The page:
And while the impact is still being measured, these survey results offer interesting insights into how Americans are handling the impact of coronavirus on their retirement savings in particular.

What's starting to become clear is that this crisis is leaving Americans with critical personal finance decisions to make.

This article provides suggestions that can help people minimize the immediate financial effects of the coronavirus outbreak on their finances and recover from the damage done to their retirement savings.

Whose Retirement Savings Are Being Affected?

The MoneyRates survey was conducted less than one month into widespread lockdowns in the United States and zeroes in on those who are within 20 years of retirement. There are over 80 million Americans in that group (people between the ages of 45 and 64), representing roughly one-third of the adult population.

Age Groups:

  • Adults aged 20 to 44 = 44.33%
  • Adults aged 45 to 64 = 34.26%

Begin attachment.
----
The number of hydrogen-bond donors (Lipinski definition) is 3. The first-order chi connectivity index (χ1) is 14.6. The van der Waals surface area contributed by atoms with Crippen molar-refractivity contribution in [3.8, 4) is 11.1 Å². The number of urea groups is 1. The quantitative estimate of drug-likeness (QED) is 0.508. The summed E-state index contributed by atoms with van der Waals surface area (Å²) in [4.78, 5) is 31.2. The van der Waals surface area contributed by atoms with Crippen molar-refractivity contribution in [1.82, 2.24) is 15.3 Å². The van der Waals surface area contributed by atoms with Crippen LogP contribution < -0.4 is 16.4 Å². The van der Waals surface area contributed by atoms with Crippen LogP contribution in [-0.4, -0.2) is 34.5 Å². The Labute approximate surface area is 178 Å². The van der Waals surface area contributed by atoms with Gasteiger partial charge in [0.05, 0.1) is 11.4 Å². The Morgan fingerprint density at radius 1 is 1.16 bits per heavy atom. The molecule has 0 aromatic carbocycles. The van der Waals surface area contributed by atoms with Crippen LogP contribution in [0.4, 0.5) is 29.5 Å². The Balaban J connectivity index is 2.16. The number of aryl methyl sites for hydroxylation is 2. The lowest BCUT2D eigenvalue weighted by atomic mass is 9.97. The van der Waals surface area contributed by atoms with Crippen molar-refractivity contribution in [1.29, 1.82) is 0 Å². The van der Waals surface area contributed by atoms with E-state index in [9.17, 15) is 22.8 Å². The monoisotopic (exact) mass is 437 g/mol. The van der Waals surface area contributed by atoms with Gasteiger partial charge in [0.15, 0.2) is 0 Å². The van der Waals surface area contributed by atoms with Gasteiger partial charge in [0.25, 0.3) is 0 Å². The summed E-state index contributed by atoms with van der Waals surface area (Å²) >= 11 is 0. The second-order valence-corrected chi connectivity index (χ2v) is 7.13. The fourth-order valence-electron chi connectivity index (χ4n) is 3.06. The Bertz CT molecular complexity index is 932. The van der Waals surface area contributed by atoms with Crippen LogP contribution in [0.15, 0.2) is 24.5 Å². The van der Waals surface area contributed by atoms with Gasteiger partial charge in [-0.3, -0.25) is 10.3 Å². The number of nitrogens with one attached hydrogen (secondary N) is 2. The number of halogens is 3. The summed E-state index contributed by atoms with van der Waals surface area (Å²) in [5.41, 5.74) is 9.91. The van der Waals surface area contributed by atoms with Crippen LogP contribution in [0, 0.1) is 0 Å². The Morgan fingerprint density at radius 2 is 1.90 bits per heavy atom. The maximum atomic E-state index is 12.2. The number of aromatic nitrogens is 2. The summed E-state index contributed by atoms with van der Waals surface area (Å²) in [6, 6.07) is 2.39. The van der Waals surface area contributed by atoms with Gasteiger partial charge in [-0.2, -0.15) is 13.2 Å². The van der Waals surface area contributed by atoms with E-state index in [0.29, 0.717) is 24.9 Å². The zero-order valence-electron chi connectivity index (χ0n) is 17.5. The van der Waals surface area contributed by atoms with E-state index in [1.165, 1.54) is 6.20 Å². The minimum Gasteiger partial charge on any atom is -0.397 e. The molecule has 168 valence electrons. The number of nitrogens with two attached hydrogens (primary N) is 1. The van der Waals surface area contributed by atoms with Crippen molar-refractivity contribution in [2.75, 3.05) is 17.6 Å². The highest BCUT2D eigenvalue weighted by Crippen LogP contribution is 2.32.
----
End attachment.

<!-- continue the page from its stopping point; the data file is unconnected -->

• Adults aged 65+= 21.41%

How the Coronavirus Outbreak is Affecting American Incomes

The survey found that 37.4% of Americans within 20 years of reaching retirement age have either lost their jobs or had their income cut due to the COVID crisis.

Lost income makes it tougher for people to save for retirement. Many will also miss out on 401(k) contributions from their employers.

Has the Coronavirus Outbreak Affected Your Job Status?

Do Americans Know Where They Stand?

A bear market on Wall Street is felt on Main Street when retirement investments rapidly lose their value.

The survey found many have already seen significant declines in their investments while others are struggling just to come to grips with the extent of the damage.